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Novartis CEO Vas Narasimhan [via Bloomberg/Getty]

I’m not per­fect: No­var­tis chief Vas Narasimhan al­most apol­o­gizes in the wake of a new cri­sis

Vas Narasimhan has warily stepped up with what might pass as something close to a borderline apology for the latest scandal to engulf Novartis.

But he couldn’t quite get there.

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FDA to Sarep­ta: Your wide­ly an­tic­i­pat­ed fol­lowup to Ex­ondys 51 is not get­ting an ac­cel­er­at­ed OK for Duchenne MD

In one of the least anticipated moves of the year, the FDA has rejected Sarepta’s application for an accelerated approval of its Duchenne MD drug golodirsen after fretting over safety issues.

In a statement that arrived after the bell on Monday, Sarepta explained the CRL, saying:

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Levi Garraway. Broad Institute via Youtube

Roche raids Eli Lil­ly for its next chief med­ical of­fi­cer as San­dra Horn­ing plans to step down

We found out Monday morning where Levi Garraway was headed after he left Eli Lilly as head of oncology R&D a few days ago. Roche named Garraway as their new chief medical officer, replacing Sandra Horning, who they say is retiring from the company.

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Af­ter a posse of Wall Street an­a­lysts pre­dict a like­ly new win for Sarep­ta, we're down to the wire on a crit­i­cal FDA de­ci­sion

As Bloomberg notes, most of the Wall Street analysts that cover Sarepta $SRPT are an upbeat bunch, ready to cheer on the team when it comes to their Duchenne MD drugs, or offer explanations when an odd setback occurs — as happened recently with a safety signal that was ‘erroneously’ reported last week.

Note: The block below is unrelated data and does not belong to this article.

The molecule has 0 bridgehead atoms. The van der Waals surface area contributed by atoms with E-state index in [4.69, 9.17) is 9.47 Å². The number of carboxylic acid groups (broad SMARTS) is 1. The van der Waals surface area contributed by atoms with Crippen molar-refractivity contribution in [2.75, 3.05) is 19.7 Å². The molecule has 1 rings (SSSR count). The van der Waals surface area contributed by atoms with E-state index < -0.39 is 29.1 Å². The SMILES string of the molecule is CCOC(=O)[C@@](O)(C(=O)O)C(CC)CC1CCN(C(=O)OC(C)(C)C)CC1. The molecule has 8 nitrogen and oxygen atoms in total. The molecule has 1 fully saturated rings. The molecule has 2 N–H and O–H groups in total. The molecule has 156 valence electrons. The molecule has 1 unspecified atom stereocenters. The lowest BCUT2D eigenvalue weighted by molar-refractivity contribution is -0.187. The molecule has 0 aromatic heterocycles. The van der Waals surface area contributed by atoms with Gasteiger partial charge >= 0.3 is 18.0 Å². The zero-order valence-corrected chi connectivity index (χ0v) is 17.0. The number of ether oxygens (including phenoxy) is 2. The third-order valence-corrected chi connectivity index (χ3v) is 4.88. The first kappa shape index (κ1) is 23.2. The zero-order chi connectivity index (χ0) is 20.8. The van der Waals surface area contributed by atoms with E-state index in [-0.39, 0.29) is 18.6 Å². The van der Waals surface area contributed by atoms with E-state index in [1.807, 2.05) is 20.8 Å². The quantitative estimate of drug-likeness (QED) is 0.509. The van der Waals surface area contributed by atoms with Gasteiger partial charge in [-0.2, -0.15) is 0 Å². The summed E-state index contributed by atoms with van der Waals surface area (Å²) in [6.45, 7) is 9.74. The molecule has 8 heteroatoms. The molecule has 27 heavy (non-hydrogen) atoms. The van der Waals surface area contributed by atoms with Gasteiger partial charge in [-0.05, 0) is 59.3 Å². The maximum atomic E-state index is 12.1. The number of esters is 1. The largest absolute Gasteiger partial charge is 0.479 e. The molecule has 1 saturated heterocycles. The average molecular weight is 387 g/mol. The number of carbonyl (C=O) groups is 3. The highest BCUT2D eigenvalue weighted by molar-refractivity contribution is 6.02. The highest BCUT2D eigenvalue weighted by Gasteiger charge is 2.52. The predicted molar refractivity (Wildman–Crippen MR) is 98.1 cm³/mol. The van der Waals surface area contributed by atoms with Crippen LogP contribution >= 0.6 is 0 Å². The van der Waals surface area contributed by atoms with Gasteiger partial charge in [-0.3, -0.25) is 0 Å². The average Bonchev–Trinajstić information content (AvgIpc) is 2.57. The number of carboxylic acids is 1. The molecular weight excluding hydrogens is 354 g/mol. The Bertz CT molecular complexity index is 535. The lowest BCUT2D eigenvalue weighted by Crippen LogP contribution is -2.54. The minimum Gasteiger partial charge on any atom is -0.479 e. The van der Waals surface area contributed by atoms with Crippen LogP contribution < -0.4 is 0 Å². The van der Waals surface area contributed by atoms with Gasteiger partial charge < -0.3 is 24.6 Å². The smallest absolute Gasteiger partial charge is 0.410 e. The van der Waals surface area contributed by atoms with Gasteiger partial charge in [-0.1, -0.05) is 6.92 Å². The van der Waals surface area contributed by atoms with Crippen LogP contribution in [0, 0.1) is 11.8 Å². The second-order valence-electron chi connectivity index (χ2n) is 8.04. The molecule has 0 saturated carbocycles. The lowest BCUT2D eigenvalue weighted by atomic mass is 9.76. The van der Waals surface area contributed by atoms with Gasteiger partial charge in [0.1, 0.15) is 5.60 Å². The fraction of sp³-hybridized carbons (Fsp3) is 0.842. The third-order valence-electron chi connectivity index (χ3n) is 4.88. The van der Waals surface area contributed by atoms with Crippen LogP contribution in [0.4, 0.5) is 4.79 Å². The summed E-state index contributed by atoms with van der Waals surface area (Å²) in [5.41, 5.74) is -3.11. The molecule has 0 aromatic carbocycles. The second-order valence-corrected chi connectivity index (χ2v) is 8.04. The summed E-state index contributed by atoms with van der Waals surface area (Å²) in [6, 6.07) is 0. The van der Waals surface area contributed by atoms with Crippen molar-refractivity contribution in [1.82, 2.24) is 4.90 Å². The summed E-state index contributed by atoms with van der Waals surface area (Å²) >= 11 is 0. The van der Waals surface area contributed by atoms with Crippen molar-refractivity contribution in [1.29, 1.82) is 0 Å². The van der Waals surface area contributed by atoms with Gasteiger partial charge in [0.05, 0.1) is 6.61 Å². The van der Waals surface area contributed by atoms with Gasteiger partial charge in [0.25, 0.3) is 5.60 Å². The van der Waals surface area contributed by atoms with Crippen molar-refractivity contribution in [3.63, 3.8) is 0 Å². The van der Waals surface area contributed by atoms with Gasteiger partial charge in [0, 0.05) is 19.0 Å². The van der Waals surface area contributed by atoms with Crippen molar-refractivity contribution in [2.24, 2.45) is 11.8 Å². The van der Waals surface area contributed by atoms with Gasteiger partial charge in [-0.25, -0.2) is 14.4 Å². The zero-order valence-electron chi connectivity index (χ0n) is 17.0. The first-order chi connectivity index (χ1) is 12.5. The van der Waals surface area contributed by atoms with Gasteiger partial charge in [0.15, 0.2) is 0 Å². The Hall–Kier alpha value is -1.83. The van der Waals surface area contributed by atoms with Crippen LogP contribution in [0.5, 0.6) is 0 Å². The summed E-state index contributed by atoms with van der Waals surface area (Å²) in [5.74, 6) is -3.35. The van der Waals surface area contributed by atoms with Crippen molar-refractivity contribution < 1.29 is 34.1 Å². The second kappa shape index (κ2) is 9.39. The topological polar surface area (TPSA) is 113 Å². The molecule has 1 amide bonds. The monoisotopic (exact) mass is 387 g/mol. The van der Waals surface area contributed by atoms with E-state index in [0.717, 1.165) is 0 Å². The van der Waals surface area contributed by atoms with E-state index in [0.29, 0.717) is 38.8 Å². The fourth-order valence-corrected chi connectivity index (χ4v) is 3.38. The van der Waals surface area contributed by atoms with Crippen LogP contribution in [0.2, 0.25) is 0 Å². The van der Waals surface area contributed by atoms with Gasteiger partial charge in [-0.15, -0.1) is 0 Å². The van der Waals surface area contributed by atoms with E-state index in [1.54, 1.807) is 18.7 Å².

Ritu Baral Cowen
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UP­DAT­ED: No­var­tis spin­off Nabri­va fi­nal­ly scores its first an­tibi­ot­ic ap­proval

In May, Nabriva Therapeutics suffered a setback after the FDA rejected its antibiotic for complicated urinary tract infections — the Novartis spinoff has now had some better luck with the US agency, which on Monday approved its other drug for community-acquired bacterial pneumonia.

The drug, lefamulin, has been developed as an intravenous and oral formulation and been tested in two late-stage clinical trials. The semi-synthetic compound, whose dosing can be switched between the two formulations, is engineered to inhibit the synthesis of bacterial protein by binding to a part of the bacterial ribosome.

Saqib Islam. CheckRare via YouTube

Spring­Works seeks $115M to push Pfiz­er drugs across fin­ish line while Sat­suma sells mi­graine play in $86M IPO

SpringWorks and Satsuma — both biotech spinouts that have closed B rounds in April — are loading up with IPO cash to boost their respective late-stage plans.

Bain-backed SpringWorks is the better-known company of the two, and it’s gunning for a larger windfall of $115 million to add to $228 million from previous financings. In the process, the Stamford, CT-based team is also drawing the curtains on the partnerships it has in mind for the pair of assets it had initially licensed from Pfizer.

Mi­nor­i­ty racial groups con­tin­ue to be dis­mal­ly rep­re­sent­ed in can­cer tri­als — study

Data reveal that different racial and ethnic groups — by nature and/or nurture — can respond differently in terms of pharmacokinetics, efficacy, or safety to therapeutics, but this disparity is not necessarily accounted for in clinical trials. A fresh analysis of the last decade of US cancer drug approvals suggests the trend continues, cementing previous research that suggests oncology trials are woefully under-representative of the racial makeup of the real world.

Van­da shares slide af­ter FDA spurns their big end­point and re­jects a pitch on jet lag re­lief

Back in the spring of last year, Vanda Pharmaceuticals $VNDA served up a hot stew of mixed data for a slate of endpoints related to what they called clear evidence that their melatonin sleep drug Hetlioz (tasimelteon) could help millions of travelers suffering from jet lag.

Never mind that they couldn’t get a planned 90 people in the study, settling for 25 instead; Vanda CEO Mihael H. Polymeropoulos said they were building on a body of data to prove it would help jet-lagged patients looking for added sleep benefits. And that, they added, would be worth a major upgrade from the agency as they sought to tackle a big market.